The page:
Feb. 24, 2015

Thoughts On Scrum From A Newbie

Scrum isn't something only rugby players do. I had no idea, for example, that Scrum is the most popular approach to agile software development.

Here’s what I understood before attending CSM (Certified ScrumMaster) training earlier this month (a week after I joined agile42):  Scrum is something boys in short shorts do on the rugby field and women do when they’re fighting over a pair of Manolo Blahnik’s on sale.  I went in, suitably garbed in boots and leggings (just in case I had to break out into a sprint) and was surprised to find techy-types in long pants and shirts.  They seemed to me, woefully unprepared.

Training started with Dave separating the class into groups of people who had ‘lots of experience in Scrum/Agile’, ‘some practical experience of Scrum’, ‘some idea of what Scrum is’ and ‘no idea about Scrum’.  I decided there is safety in numbers and joined the ‘I have some idea of what Scrum is’ group.   I, of course, had no idea. 

I had no idea for example that Scrum is the most popular approach to agile software development.  For the first time ever, I heard about Extreme Programming (XP) and learned about Lean, which happily isn’t a weight-loss product but another approach initially adopted by Toyota in 1950’s Japan.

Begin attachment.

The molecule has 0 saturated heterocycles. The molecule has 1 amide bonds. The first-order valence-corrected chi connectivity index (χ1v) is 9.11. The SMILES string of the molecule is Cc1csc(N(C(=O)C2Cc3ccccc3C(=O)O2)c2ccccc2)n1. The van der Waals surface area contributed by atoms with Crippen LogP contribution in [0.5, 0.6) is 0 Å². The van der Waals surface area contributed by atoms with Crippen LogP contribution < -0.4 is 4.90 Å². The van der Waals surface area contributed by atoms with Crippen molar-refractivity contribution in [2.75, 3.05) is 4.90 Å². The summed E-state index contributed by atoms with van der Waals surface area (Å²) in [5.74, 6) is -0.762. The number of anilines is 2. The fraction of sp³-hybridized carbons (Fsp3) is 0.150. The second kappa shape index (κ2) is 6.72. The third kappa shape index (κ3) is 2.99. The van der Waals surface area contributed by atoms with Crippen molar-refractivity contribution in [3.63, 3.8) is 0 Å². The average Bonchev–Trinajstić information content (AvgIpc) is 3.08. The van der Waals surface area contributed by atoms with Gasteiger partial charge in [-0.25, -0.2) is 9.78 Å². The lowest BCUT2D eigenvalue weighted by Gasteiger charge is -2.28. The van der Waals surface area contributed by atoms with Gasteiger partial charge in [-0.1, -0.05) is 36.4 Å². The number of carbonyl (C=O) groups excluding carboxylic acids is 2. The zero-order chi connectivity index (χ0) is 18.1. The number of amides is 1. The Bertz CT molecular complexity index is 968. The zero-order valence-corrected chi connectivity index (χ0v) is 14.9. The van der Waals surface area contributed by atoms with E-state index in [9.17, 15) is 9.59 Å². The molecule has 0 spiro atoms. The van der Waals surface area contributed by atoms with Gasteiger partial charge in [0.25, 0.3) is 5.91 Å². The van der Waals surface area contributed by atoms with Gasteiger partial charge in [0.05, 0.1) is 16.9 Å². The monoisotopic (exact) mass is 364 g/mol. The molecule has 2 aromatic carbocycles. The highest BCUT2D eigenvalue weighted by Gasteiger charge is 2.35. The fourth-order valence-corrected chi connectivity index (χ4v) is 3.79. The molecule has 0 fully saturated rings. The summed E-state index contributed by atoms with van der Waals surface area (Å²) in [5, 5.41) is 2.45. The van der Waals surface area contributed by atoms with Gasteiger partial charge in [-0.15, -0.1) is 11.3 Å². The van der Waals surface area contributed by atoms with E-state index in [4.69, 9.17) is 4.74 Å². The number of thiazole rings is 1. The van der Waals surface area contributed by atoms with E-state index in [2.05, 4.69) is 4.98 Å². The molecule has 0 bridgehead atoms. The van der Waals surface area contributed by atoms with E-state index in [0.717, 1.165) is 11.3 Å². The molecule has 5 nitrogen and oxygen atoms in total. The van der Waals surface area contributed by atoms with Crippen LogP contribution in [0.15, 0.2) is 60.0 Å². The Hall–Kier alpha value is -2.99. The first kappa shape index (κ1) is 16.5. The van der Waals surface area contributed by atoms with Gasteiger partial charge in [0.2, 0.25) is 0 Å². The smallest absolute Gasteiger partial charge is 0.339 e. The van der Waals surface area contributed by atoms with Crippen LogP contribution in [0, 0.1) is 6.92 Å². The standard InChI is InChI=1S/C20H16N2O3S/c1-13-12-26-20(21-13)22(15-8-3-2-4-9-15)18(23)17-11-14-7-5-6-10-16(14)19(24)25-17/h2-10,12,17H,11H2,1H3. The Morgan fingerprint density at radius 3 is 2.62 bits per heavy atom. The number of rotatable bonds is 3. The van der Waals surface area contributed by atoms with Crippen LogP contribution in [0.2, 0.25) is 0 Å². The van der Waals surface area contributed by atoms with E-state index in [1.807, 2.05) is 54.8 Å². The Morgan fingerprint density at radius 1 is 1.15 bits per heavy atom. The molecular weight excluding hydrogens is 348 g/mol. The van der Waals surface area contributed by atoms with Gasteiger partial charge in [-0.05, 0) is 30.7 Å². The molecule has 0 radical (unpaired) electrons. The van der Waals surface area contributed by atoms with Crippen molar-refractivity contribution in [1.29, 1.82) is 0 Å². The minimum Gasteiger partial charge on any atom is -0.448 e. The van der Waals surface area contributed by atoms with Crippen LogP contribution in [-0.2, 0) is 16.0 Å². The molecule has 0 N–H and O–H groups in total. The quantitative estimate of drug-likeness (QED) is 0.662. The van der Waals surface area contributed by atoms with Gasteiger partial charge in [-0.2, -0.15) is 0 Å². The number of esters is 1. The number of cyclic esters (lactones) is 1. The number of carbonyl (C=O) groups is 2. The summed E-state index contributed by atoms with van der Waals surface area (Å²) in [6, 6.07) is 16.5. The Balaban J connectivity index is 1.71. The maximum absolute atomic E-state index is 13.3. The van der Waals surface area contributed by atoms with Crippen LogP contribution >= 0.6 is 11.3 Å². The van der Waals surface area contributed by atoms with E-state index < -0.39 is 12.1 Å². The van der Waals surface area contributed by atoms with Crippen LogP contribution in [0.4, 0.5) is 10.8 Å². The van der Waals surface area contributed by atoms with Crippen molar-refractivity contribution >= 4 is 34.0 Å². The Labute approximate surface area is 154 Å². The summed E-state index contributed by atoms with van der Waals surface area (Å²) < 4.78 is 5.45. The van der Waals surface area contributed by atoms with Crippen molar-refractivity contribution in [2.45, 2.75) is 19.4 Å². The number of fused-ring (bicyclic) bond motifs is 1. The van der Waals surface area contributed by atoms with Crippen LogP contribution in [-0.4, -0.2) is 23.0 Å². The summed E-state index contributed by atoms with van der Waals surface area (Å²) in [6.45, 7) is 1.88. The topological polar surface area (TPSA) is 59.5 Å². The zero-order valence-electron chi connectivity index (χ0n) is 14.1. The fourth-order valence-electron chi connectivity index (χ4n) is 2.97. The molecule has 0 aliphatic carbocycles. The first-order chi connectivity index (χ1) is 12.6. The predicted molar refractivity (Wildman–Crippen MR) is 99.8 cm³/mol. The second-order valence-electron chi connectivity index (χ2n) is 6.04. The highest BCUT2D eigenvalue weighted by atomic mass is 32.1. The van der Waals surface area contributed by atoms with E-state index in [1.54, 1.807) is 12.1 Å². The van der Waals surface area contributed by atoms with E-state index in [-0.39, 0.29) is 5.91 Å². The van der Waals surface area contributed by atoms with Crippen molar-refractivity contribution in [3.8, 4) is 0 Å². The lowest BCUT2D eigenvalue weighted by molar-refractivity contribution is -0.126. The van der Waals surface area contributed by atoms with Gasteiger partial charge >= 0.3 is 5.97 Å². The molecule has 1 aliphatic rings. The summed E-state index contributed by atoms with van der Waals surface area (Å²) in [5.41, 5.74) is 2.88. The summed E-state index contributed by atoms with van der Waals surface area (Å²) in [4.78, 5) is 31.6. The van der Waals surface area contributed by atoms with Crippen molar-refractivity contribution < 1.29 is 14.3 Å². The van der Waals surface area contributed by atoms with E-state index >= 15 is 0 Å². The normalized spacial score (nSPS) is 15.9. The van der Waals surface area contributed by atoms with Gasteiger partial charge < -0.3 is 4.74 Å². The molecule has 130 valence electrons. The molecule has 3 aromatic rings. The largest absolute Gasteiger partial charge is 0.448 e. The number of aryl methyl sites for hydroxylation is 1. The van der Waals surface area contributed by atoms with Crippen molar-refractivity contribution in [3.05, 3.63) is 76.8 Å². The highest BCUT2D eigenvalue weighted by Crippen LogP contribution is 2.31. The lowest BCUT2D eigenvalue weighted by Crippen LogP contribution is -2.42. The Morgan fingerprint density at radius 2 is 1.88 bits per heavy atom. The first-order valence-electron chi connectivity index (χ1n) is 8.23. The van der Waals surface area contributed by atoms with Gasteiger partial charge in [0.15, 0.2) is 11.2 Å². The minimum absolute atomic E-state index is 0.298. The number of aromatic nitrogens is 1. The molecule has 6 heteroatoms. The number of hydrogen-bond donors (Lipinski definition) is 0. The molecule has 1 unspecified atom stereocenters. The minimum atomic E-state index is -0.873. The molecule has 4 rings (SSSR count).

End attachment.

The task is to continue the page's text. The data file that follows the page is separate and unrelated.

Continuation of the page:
I have worked in and with teams before and in various roles including coach and facilitator, and am familiar with Tuckman’s Team Development Model.  Teams according to Tuckman’s model move through stages -forming, norming, storming and performing – and the process can take several weeks.   Yet, I became part of  a highly-collaborative Scrum team within hours because when you’re part of a super cool Scrum team, your skills and experience helps the team deliver user stories (those work items that are on a priority list).   This was made especially evident during the (super fun!) Lego City exercise.

In Scrum, everyone is responsible for delivery; there is no such thing as ‘this is my job and that is your job’.   The focus is on the work itself.  The team also has an agreed-upon definition of ‘done’ and a clear understanding of acceptance criteria (clear unambiguous success criteria).

An important part of Agile delivery is the iteration retrospective meetings.  These meetings help the team make corrections to their processes, which is part of the learning-oriented approach.

Despite being completely ignorant of software development processes I could see how the iterative and incremental system of Agile project delivery can be applied to any business.  

Twitter: @ymcadam

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Yolanda McAdam

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Yolanda McAdam

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